I'm trying to wrap my head around node.js right now. Basically, trying to figure out it's event model to create a nonblocking client to Jsondra.
The one thing I loved about Lazyboy was it was easy to make it so Jsondra could have the json interface, but everything is stored as individual columns which should make the data easier to interact with for other applications that may have to interact with the same dataset.
I wrote what currently exists for Jsondra in about and hour and a half, and am about 6 hours into trying to figure node.js. Go figure.
That is cool!
Having played around with couchdb a bit, it does have some great
features that will help it's adoption; most notably the json/http API.
I think being REST-like provides a familiar, cosy environment;
although couch does seem to force you to map/reduce everything.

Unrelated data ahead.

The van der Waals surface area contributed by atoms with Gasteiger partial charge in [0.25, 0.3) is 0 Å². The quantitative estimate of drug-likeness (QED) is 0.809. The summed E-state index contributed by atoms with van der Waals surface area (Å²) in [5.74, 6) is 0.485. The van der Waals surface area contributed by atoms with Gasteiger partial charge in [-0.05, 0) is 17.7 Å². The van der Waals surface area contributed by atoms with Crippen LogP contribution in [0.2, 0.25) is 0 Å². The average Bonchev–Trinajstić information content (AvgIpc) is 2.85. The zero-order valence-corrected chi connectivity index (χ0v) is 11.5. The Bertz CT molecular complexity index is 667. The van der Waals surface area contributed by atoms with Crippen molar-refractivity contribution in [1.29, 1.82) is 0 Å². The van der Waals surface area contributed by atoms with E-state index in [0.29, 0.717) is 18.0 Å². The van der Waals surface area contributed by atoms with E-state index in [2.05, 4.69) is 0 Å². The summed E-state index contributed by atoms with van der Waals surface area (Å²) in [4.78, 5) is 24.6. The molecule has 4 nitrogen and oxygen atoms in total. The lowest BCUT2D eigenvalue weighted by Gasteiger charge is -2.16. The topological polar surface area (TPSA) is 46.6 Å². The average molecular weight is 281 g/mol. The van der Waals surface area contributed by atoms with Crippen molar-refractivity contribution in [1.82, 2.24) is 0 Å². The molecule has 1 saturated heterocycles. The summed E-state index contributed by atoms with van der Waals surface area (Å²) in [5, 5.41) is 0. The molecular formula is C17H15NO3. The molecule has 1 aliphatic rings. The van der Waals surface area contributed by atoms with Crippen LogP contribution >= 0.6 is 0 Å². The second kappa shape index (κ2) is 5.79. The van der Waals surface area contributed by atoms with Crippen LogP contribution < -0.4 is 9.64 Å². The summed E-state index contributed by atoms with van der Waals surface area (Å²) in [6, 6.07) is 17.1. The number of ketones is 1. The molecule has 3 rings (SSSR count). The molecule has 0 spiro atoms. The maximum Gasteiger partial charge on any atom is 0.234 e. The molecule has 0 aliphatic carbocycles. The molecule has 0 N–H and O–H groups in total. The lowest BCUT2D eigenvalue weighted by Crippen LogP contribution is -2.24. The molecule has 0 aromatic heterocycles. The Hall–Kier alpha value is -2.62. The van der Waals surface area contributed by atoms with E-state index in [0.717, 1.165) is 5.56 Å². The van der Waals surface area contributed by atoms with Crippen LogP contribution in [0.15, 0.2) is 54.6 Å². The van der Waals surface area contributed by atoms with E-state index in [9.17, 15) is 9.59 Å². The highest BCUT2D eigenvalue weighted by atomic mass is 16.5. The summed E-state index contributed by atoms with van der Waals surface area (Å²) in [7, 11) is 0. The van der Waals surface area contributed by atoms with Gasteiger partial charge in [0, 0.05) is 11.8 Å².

Conceptually, something along the lines of node.js could be an awesome
fit for cassandra.
On Sun, Dec 6, 2009 at 11:29 AM, Jonathan Ellis <firstname.lastname@example.org> wrote:
> Cool, I know several people have mentioned wanting cassandra-over-http.
> On Sat, Dec 5, 2009 at 1:37 PM, Joseph Bowman <email@example.com> wrote:
>> Hi everyone,
>> I wanted to take a look at node.js as an alternative to tornado for an
>> interface for thrift, I threw together this Jsondra app really quick. It
>> uses tornado and lazyboy basically because I was already using them, and was
>> the quickest to implement.
>> Currently it supports get/put/delete for individual keys only. It returns
>> json, and you must submit json encoded values for put requests.
>> Just threw it together this morning in order to play with node.js. I'll
>> probably only update it on a "need to" basis, but thought I'd throw it out
>> there in case anyone else might find it useful. It's Apache licensed, same
>> as tornado. I believe if I understand Digg's license for lazyboy, everything
>> is in compliance license wise.
>> Here's the URL - http://github.com/joerussbowman/jsondra